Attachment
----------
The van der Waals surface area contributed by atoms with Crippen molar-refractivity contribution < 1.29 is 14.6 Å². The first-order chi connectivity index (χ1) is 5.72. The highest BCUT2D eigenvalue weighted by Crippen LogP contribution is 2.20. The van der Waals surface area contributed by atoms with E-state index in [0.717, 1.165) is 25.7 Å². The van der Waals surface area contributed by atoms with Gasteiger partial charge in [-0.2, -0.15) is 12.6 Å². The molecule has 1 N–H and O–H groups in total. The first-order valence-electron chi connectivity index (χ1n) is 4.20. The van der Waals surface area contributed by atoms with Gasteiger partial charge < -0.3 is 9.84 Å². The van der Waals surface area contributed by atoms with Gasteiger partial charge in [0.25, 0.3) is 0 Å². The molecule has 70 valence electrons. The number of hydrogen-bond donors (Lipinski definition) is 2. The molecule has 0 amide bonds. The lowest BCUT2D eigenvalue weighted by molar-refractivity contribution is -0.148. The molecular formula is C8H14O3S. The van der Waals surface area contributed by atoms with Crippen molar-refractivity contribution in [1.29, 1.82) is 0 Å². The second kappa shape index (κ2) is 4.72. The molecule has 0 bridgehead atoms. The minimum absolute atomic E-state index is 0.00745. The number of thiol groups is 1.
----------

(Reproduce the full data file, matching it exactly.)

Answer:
The van der Waals surface area contributed by atoms with Crippen molar-refractivity contribution < 1.29 is 14.6 Å². The first-order chi connectivity index (χ1) is 5.72. The highest BCUT2D eigenvalue weighted by Crippen LogP contribution is 2.20. The van der Waals surface area contributed by atoms with E-state index in [0.717, 1.165) is 25.7 Å². The van der Waals surface area contributed by atoms with Gasteiger partial charge in [-0.2, -0.15) is 12.6 Å². The molecule has 1 N–H and O–H groups in total. The first-order valence-electron chi connectivity index (χ1n) is 4.20. The van der Waals surface area contributed by atoms with Gasteiger partial charge < -0.3 is 9.84 Å². The van der Waals surface area contributed by atoms with Gasteiger partial charge in [0.25, 0.3) is 0 Å². The molecule has 70 valence electrons. The number of hydrogen-bond donors (Lipinski definition) is 2. The molecule has 0 amide bonds. The lowest BCUT2D eigenvalue weighted by molar-refractivity contribution is -0.148. The molecular formula is C8H14O3S. The van der Waals surface area contributed by atoms with Crippen molar-refractivity contribution in [1.29, 1.82) is 0 Å². The second kappa shape index (κ2) is 4.72. The molecule has 0 bridgehead atoms. The minimum absolute atomic E-state index is 0.00745. The number of thiol groups is 1.